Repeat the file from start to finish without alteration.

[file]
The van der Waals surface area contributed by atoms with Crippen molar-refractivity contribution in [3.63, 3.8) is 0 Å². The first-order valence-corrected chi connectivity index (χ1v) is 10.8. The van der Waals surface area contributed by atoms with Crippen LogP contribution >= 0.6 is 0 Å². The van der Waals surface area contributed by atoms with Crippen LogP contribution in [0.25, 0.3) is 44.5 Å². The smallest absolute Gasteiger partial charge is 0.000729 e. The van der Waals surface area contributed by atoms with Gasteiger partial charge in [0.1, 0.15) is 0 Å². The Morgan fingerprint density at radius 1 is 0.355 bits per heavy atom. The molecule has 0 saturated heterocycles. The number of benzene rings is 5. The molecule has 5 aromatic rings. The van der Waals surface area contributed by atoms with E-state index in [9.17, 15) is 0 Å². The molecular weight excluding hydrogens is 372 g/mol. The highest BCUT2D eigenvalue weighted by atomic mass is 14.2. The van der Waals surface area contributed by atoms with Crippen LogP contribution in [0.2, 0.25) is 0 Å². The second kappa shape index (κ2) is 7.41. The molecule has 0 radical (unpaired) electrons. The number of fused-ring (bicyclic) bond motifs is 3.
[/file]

The van der Waals surface area contributed by atoms with Crippen molar-refractivity contribution in [3.63, 3.8) is 0 Å². The first-order valence-corrected chi connectivity index (χ1v) is 10.8. The van der Waals surface area contributed by atoms with Crippen LogP contribution >= 0.6 is 0 Å². The van der Waals surface area contributed by atoms with Crippen LogP contribution in [0.25, 0.3) is 44.5 Å². The smallest absolute Gasteiger partial charge is 0.000729 e. The van der Waals surface area contributed by atoms with Gasteiger partial charge in [0.1, 0.15) is 0 Å². The Morgan fingerprint density at radius 1 is 0.355 bits per heavy atom. The molecule has 0 saturated heterocycles. The number of benzene rings is 5. The molecule has 5 aromatic rings. The van der Waals surface area contributed by atoms with E-state index in [9.17, 15) is 0 Å². The molecular weight excluding hydrogens is 372 g/mol. The highest BCUT2D eigenvalue weighted by atomic mass is 14.2. The van der Waals surface area contributed by atoms with Crippen LogP contribution in [0.2, 0.25) is 0 Å². The second kappa shape index (κ2) is 7.41. The molecule has 0 radical (unpaired) electrons. The number of fused-ring (bicyclic) bond motifs is 3.